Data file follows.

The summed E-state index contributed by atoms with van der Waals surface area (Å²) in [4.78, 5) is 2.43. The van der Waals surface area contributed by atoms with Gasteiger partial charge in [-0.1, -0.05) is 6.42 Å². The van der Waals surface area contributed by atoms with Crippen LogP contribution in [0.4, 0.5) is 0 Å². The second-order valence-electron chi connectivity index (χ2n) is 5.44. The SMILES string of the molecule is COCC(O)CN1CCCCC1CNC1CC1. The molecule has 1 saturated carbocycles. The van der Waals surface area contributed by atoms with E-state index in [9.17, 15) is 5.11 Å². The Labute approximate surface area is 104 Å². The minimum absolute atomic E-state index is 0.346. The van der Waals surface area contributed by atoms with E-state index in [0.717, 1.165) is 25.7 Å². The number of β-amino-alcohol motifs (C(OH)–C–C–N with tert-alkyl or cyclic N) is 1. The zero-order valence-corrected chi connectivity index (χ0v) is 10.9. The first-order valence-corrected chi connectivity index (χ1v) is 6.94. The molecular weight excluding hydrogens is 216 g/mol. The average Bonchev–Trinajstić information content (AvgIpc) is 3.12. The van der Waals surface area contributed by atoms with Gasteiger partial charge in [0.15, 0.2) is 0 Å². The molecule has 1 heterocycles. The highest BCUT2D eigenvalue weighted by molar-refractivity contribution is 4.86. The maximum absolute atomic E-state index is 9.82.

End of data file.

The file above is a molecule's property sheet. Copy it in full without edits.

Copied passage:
The summed E-state index contributed by atoms with van der Waals surface area (Å²) in [4.78, 5) is 2.43. The van der Waals surface area contributed by atoms with Gasteiger partial charge in [-0.1, -0.05) is 6.42 Å². The van der Waals surface area contributed by atoms with Crippen LogP contribution in [0.4, 0.5) is 0 Å². The second-order valence-electron chi connectivity index (χ2n) is 5.44. The SMILES string of the molecule is COCC(O)CN1CCCCC1CNC1CC1. The molecule has 1 saturated carbocycles. The van der Waals surface area contributed by atoms with E-state index in [9.17, 15) is 5.11 Å². The Labute approximate surface area is 104 Å². The minimum absolute atomic E-state index is 0.346. The van der Waals surface area contributed by atoms with E-state index in [0.717, 1.165) is 25.7 Å². The number of β-amino-alcohol motifs (C(OH)–C–C–N with tert-alkyl or cyclic N) is 1. The zero-order valence-corrected chi connectivity index (χ0v) is 10.9. The first-order valence-corrected chi connectivity index (χ1v) is 6.94. The molecular weight excluding hydrogens is 216 g/mol. The average Bonchev–Trinajstić information content (AvgIpc) is 3.12. The van der Waals surface area contributed by atoms with Gasteiger partial charge in [0.15, 0.2) is 0 Å². The molecule has 1 heterocycles. The highest BCUT2D eigenvalue weighted by molar-refractivity contribution is 4.86. The maximum absolute atomic E-state index is 9.82.